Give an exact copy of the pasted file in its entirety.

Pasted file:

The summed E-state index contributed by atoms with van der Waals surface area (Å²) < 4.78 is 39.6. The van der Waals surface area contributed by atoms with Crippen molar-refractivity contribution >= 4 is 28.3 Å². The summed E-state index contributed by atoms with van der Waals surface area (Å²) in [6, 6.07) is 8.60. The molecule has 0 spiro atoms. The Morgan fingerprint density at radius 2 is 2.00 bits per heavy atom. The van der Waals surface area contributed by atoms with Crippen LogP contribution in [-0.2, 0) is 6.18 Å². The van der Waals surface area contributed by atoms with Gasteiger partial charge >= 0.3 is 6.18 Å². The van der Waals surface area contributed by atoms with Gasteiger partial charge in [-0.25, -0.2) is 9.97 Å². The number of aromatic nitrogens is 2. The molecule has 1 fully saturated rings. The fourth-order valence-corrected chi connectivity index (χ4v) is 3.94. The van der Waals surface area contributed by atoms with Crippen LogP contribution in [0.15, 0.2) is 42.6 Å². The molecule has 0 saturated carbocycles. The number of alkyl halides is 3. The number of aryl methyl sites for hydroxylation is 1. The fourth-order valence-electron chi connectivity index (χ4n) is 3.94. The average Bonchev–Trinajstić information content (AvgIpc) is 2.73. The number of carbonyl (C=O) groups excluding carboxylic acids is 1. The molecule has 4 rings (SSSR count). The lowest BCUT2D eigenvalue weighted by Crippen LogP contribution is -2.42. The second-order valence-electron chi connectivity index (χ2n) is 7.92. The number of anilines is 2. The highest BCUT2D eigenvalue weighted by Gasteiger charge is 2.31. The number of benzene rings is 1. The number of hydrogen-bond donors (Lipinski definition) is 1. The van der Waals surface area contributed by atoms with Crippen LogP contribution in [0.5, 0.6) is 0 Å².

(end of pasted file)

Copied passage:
The summed E-state index contributed by atoms with van der Waals surface area (Å²) < 4.78 is 39.6. The van der Waals surface area contributed by atoms with Crippen molar-refractivity contribution >= 4 is 28.3 Å². The summed E-state index contributed by atoms with van der Waals surface area (Å²) in [6, 6.07) is 8.60. The molecule has 0 spiro atoms. The Morgan fingerprint density at radius 2 is 2.00 bits per heavy atom. The van der Waals surface area contributed by atoms with Crippen LogP contribution in [-0.2, 0) is 6.18 Å². The van der Waals surface area contributed by atoms with Gasteiger partial charge >= 0.3 is 6.18 Å². The van der Waals surface area contributed by atoms with Gasteiger partial charge in [-0.25, -0.2) is 9.97 Å². The number of aromatic nitrogens is 2. The molecule has 1 fully saturated rings. The fourth-order valence-corrected chi connectivity index (χ4v) is 3.94. The van der Waals surface area contributed by atoms with Crippen LogP contribution in [0.15, 0.2) is 42.6 Å². The molecule has 0 saturated carbocycles. The number of alkyl halides is 3. The number of aryl methyl sites for hydroxylation is 1. The fourth-order valence-electron chi connectivity index (χ4n) is 3.94. The average Bonchev–Trinajstić information content (AvgIpc) is 2.73. The number of carbonyl (C=O) groups excluding carboxylic acids is 1. The molecule has 4 rings (SSSR count). The lowest BCUT2D eigenvalue weighted by Crippen LogP contribution is -2.42. The second-order valence-electron chi connectivity index (χ2n) is 7.92. The number of anilines is 2. The highest BCUT2D eigenvalue weighted by Gasteiger charge is 2.31. The number of benzene rings is 1. The number of hydrogen-bond donors (Lipinski definition) is 1. The van der Waals surface area contributed by atoms with Crippen LogP contribution in [0.5, 0.6) is 0 Å².